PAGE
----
You can start with these two website to get an idea of what is published and then study library and archive websites to see what they hold:

The City of Cornwall website is amazing:  http://www.cornwall.ca/en/webadmin/publiclibrary.asp

While I was studying the Cornwall Room collection a lady entered who seemed very knowledgeable about the area.  She and the volunteer seems to know each other and were discussing a cemetery reading project.  It sounded wonderful what was happening in identifying graves at a local church.  I was to learn that she was from the Saint Laurent Genealogical Society (it really should be written in French) located in Cornwall.  I had visited this society several days before and will write about them in the next post. 

This conversation between the two ladies tells me that a big missing part of my visit to Glengarry is the personal connections with the people who know the history and genealogy of the area.  There is hope, for I did meet some really nice, helpful people.  I just needed more time.


An Overview: Dundas, Stormont and the city of Cornwall, Ontario

June 24, 2012

When the sign for Stormont, Dundas and Glengarry appeared, I knew I was at the first part of the united counties and that was Dundas.  I was heading east so next would be Stormont and then Glengarry, then Quebec.  The sign on the left reads:  Marine Coast Station Road.  So we have at least an idea were the sign is located on Hwy #2.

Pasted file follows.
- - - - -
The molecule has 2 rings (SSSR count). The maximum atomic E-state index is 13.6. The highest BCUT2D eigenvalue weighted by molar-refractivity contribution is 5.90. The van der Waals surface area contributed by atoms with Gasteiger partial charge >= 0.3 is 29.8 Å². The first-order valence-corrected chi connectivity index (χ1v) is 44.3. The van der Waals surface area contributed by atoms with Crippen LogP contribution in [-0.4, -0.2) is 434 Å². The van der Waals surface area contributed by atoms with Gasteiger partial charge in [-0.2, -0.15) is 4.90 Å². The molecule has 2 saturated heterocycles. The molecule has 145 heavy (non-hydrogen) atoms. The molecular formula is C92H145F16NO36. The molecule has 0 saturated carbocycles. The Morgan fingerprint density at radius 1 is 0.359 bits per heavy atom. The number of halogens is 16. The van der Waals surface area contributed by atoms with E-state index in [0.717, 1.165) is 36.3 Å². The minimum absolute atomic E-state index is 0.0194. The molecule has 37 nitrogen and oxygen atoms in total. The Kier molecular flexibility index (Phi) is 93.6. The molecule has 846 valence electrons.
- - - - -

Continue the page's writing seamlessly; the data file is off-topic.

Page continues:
Welcome to Stormont, Dundas & Glengarry

This timeline is courtesy of the Stormont GenWeb Page:

  • 1788 to  October of 1792:  The area was the District of Lunenburg
  • In 1792 it became the Eastern District and included the future counties of Stormont, Dundas, Glengarry, Prescott, Russell, Leeds, Grenville and Carleton.
  • 1800 the Counties of Leeds, Grenville and Carleton were separated and became the Johnstown District.
  • 1816 Prescott and Russell became the Ottawa District.
  • 1850 the districts were abolished that is when it became the United Counties of Stormont, Dundas and Glengarry up to the present.

    1885 Map of the United Counties

Trying to compare this map with a current maps is rather interesting.  The Ontario locater website might help.  It can tell you what cities and towns are in what areas:  http://www.geneofun.on.ca/ontariolocator/index.html

My fascination with the St. Lawrence River kept me on Hwy #2 and it took me through Iroquois, Morrisburg, and past the Upper Canada Village and just at the eastern boundary of that is the beginning of Stormont.  I only crossed through the southern area of Dundas and Stormont on my way to Cornwall.   I did not venture into the interior.